Lohengrin, Bayreuth Festival, July 2015Posted on 27 July 2015
Following the hugely successful season opener of Tristan und Isolde the previous night — see my review in the Telegraph — it was a pleasure once again to see Hans Neuenfels’ 2010 production of Lohengrin, now on its final lap before leaving the repertoire.
With the folk of Brabant represented as rats and mice, along with occasional video projections of rats fighting and gnawing their way to power, the staging shows how people can react and interact when faced with forces beyond their control. Lab rats was a phrase I heard used, but that implies a dispassionate outside force, rather than the opposing forces of good and evil that we have here. Of course Neuenfels was right on the money when it comes to 2015 where competing religious and cultural forces in parts of the world, notably the Middle East, have created an environment that would confuse any Elsa.
In this opera she is bamboozled by the mendacious and self-serving machinations of Telramund and his pagan consort Ortrud, an adept at the dark arts of irrational and semi-conscious fears. Elsa should rather be beholden to her saviour Lohengrin, an outsider needing the unconditional love and trust of a woman. She fails him, and though her failure may seem rather pathetic to us, when placed in the modern context of sectarianism and cultural confusion it seems far more forgivable.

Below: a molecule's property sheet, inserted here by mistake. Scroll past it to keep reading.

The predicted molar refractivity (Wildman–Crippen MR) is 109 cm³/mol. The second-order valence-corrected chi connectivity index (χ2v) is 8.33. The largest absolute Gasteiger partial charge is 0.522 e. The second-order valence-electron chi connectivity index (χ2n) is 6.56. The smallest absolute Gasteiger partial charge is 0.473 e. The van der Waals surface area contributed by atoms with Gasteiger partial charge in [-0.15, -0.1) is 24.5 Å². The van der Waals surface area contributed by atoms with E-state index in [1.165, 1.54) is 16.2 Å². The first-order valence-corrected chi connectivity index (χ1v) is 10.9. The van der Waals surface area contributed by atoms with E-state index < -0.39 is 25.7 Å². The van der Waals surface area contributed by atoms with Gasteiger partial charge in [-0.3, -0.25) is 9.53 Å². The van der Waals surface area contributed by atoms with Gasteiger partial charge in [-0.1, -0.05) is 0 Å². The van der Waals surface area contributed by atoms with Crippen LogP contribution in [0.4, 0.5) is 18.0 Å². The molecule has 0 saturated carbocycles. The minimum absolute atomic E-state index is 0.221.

Forgiveness at the end comes from the rebirth of Elsa’s brother Gottfried, seen here as a huge baby with umbilical cord attached. A frightful sight to be sure, but an antithesis to the antiseptic splendour of the world from which Lohengrin seeks to escape during the overture.
As Lohengrin himself, Klaus Florian Vogt was extraordinary — as in earlier years of this production a stunning stage presence with a voice that sails right past the hugely powerful chorus. Once again Annette Dasch made a beautifully pure Elsa, Petra Lang a superbly insidious Ortrud, Wilhelm Schwinghammer a dramatically insecure King Henry and Samuel Youn a strong Herald. Jukka Rasilainen as Telramund came good in his Act II accusation after an uncertain start, and Alain Altinoglu in the pit kept orchestra, singers and chorus together in a very fine rendering of the score.
Terrific audience applause and cheers at the end, with a well-deserved standing ovation for Klaus Florian Vogt.